BEECHER, Ill. (AP) — In early 2019, Rachael and Jesse Smedberg took a leap of faith and bought a corn farm in Beecher. A corn silo remains on the 65-acre property that is now Tulip Tree Gardens and Wellness Farm, but corn is no longer grown there.
Instead, the Smedbergs operate a boutique-style farm stand and grow heirloom vegetables, flowers and hemp on just 10 acres at 1236 E. Eagle Lake Road. They sow the remainder with cover crops of rye grass and small grains as part of a seven-year effort to restore the soil.
“Hemp provides 85% of our income, but it’s not 100% of what we do,” said Jesse Smedberg, who shelved a career in heavy machinery and automation to take up sustainable farming.
So far, the Smedbergs have derived the bulk of their income by focusing on hemp for its derivatives, which are believed by many to relieve insomnia, regulate metabolism, reduce pain from arthritis and discourage seizures in those who suffer epilepsy.
Tulip Tree Gardens also is developing a lightweight, highly absorbent cat litter made from hemp leaves and stalks.
While the growing popularity of hemp relates to its purported healing properties minus the hallucinatory effects of marijuana, for centuries hemp was grown to produce rope, textiles, oils and livestock feed. Hemp also removes heavy metals from soils.
Though hemp comes from the same cannabis plant species as marijuana, a plant strain can only qualify as hemp if its THC content is less than 0.3%, according to the U.S. Department of Agriculture. State grower licensing and crop monitoring measures enacted in 2018 enforce the differentiation between marijuana and hemp producers.
The protocols came as a result of the 2018 farm bill signed by President Donald Trump, which legalized the commercial cultivation of hemp.
For decades, federal law did not differentiate hemp from other cannabis plants made illegal in 1937 under the Marijuana Tax Act. Hemp, along with marijuana, also was deemed a controlled substance under the 1970 Controlled Substances Act.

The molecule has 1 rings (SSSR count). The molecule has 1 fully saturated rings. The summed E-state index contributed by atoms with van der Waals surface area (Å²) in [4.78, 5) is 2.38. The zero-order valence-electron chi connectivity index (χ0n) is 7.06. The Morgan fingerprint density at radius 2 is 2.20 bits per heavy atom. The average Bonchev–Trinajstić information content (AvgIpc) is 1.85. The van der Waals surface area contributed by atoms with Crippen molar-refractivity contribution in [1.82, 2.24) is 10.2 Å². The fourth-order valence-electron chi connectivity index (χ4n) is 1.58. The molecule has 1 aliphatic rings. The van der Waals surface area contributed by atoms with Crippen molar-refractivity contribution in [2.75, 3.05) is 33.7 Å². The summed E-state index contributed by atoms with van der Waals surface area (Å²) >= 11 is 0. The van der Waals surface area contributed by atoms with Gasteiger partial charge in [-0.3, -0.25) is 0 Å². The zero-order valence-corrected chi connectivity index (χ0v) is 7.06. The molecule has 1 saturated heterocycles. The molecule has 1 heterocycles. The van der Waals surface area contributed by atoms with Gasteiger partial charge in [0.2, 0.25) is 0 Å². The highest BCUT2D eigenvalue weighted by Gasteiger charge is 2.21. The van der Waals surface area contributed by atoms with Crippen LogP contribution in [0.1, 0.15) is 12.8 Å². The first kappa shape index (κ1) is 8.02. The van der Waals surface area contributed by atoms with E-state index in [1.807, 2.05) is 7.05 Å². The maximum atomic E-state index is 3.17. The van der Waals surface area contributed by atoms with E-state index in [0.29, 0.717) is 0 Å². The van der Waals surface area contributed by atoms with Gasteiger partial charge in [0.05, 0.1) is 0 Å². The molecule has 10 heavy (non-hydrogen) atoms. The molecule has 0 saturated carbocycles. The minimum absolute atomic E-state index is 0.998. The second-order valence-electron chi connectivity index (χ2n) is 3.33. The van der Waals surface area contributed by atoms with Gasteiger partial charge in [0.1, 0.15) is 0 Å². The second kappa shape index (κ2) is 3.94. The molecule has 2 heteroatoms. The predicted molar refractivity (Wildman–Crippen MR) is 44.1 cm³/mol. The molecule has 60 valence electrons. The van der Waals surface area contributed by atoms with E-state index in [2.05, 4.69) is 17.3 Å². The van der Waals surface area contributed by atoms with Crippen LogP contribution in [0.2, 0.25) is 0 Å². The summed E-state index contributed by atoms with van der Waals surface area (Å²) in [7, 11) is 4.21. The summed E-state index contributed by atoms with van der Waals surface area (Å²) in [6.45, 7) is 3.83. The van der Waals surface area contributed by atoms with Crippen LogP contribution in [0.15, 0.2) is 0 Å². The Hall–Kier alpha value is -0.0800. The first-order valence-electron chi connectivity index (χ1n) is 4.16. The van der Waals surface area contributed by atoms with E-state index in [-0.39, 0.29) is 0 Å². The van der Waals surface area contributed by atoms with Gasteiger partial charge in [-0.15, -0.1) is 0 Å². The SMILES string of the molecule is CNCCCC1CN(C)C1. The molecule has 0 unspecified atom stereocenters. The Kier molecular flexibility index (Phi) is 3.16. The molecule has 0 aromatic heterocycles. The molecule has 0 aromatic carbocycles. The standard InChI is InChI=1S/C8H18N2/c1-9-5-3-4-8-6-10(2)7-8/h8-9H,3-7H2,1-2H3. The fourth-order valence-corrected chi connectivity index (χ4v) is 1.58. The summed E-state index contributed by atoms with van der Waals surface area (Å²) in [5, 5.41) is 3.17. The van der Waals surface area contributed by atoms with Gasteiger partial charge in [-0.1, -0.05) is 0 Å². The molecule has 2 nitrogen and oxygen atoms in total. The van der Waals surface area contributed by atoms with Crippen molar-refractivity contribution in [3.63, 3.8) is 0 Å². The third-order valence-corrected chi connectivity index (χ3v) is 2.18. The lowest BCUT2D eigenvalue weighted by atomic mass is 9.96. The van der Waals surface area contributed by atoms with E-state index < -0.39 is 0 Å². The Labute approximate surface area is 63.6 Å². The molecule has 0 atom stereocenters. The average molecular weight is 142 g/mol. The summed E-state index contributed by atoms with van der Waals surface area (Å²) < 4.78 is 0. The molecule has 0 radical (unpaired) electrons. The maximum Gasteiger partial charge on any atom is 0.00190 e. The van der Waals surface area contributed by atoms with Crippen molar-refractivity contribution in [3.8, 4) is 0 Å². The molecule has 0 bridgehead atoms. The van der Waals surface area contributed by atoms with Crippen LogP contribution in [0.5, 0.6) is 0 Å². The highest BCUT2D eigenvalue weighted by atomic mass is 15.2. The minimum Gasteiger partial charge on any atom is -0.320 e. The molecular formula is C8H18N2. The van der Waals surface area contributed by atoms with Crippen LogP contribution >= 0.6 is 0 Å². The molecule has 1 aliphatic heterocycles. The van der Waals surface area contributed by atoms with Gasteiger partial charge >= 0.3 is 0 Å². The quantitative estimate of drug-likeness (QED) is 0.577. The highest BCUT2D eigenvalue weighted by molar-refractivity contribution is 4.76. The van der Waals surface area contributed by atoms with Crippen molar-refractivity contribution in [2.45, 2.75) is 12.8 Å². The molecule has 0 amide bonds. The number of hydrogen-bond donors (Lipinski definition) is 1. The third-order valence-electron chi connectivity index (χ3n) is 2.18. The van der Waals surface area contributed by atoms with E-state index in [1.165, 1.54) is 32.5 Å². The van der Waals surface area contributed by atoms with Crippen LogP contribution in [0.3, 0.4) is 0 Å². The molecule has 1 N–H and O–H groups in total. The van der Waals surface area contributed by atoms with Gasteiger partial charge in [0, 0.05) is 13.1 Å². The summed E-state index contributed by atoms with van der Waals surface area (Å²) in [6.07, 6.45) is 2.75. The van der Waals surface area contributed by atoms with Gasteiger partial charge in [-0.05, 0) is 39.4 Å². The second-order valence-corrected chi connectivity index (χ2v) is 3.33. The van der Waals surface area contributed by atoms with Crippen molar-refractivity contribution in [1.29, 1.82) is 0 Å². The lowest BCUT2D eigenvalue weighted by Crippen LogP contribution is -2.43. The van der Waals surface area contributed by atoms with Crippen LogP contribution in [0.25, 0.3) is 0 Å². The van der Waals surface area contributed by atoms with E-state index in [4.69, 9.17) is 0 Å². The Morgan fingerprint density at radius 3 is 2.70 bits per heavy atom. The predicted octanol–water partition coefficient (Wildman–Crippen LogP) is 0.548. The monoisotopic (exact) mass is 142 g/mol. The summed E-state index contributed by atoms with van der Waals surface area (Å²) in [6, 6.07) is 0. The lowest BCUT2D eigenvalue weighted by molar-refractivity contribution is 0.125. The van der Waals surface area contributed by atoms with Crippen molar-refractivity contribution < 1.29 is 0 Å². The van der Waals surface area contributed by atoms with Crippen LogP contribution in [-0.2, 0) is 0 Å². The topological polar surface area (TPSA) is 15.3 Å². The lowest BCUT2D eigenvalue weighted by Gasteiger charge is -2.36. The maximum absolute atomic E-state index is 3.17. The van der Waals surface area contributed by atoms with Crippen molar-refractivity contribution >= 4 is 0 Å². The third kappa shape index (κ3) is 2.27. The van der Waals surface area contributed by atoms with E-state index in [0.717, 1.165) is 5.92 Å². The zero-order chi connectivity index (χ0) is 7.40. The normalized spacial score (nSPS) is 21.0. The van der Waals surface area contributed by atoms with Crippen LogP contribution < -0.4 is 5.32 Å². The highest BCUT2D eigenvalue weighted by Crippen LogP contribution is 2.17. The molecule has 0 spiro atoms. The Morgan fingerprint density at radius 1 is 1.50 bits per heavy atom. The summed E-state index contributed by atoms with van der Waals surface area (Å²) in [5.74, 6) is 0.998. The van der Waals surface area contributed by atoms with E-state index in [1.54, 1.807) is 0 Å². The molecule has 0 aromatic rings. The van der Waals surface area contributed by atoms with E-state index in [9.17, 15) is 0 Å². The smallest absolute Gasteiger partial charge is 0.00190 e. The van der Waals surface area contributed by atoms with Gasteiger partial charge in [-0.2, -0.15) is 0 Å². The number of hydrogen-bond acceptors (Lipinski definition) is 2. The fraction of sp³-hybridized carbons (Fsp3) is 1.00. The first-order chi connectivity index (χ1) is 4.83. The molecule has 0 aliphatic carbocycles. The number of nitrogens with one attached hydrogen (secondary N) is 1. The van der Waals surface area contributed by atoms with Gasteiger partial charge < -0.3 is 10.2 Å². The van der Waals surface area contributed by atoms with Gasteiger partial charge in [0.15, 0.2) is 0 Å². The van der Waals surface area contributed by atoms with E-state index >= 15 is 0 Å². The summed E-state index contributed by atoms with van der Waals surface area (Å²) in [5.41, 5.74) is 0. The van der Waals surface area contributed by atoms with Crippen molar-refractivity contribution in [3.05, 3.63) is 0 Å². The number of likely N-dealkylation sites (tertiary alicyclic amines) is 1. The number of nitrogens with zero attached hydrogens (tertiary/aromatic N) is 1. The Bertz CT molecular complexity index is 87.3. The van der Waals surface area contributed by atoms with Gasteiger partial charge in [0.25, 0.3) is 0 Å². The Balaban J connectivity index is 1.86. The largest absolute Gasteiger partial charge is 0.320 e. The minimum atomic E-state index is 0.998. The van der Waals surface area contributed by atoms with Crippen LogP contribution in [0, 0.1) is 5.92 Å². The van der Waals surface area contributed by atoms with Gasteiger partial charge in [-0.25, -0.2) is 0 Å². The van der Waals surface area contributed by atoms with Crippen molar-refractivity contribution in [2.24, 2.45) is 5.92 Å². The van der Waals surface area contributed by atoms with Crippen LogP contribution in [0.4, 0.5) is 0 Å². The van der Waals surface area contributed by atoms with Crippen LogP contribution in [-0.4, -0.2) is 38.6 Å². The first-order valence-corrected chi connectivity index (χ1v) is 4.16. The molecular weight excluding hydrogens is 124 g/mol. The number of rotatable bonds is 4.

The value of hemp could not be denied for the World War II effort, said Phillip Alberti, University of Illinois Extension commercial agriculture educator. For a brief period during World War II, farmers were encouraged to grow hemp for rope, textiles and oil needed by the U.S. military.
The Smedbergs belong to a new generation of hemp farmers involved in a recent resurgence of the crop in Illinois, according to Chris Berry, chief operating officer of the Illinois Hemp Growers Association.
Berry and his wife, Rachel Berry, CEO of the association, established the lobbying and education group in October 2018. It already boasts 600 members, including hemp growers, procurers, retailers and environmentalists.
The association also maintains a blog on pertinent legislation, plant genetics, processing and other hemp-related topics.
“I think we’re definitely helping growers and a lot of people who have no idea where to start but want to become involved,” said Chris Berry.
However, he cautions new members to mind the steep learning curve.
“We tell people to scale back expectations,” he said. “When they say they want to start with 10 acres, we say, ‘How about two?’”
In 2019, 17,000 acres were licensed for growing hemp in Illinois, but only 5,200 were successfully harvested due to challenging climate conditions, Alberti said.
Tulip Tree produced only small quantities of hemp last year, but the farm is still gaining a foothold with hemp because it has an onsite system that extracts cannabinoids from the plants.
“Unlike many growers, Tulip Tree is a vertically integrated operation,” said Rachael Smedberg, a former social worker. “That sets us apart from other growers. Last year, several ended up with hemp but no way to process it.”
She markets Tulip Tree’s hemp derivative products, such as hemp bitters, hemp oil, hemp salve, smokable hemp flower and hand sanitizer. She also works with other hemp producers to extract the cannabinoids and develop branding for their products.
As July, National Hemp Month, drew to a close, so did a call for participants in a U of I Extension study related to cannabinoid development and the performance of industrial hemp varieties. The study, coordinated by Alberti, involves the U of I, Purdue University, Michigan State University and the University of Wisconsin.
The study will measure cannabinoids found in varieties of industrial hemp grown in Illinois, Wisconsin, Indiana and Michigan. Besides THC, cannabinoids include CBD, CBC and CBN. They also include terpenes, which give hemp and marijuana their distinct aroma.
By offering sample analysis at a reduced rate to growers and sharing results for different seed varieties, the study also aims to shed light on which varieties and growing practices yield the most promising results.
“This will provide a baseline as to where to invest resources for further development,” Alberti said.
The Smedbergs already have discovered that the variety of hemp they’ve chosen grows best in healthy soil. The largest and tallest plants for this year’s crop occupy an area already benefiting from their soil remediation measures.
As plants mature at Tulip Tree Gardens, Jesse Smedberg will examine the flower heads in preparation for harvest. He’ll also select samples to submit to University of Illinois Extension for study.
“Hemp is a truly remarkable plant with thousands of applications,” Alberti said. “But it will take study and private investors to make these products work.”
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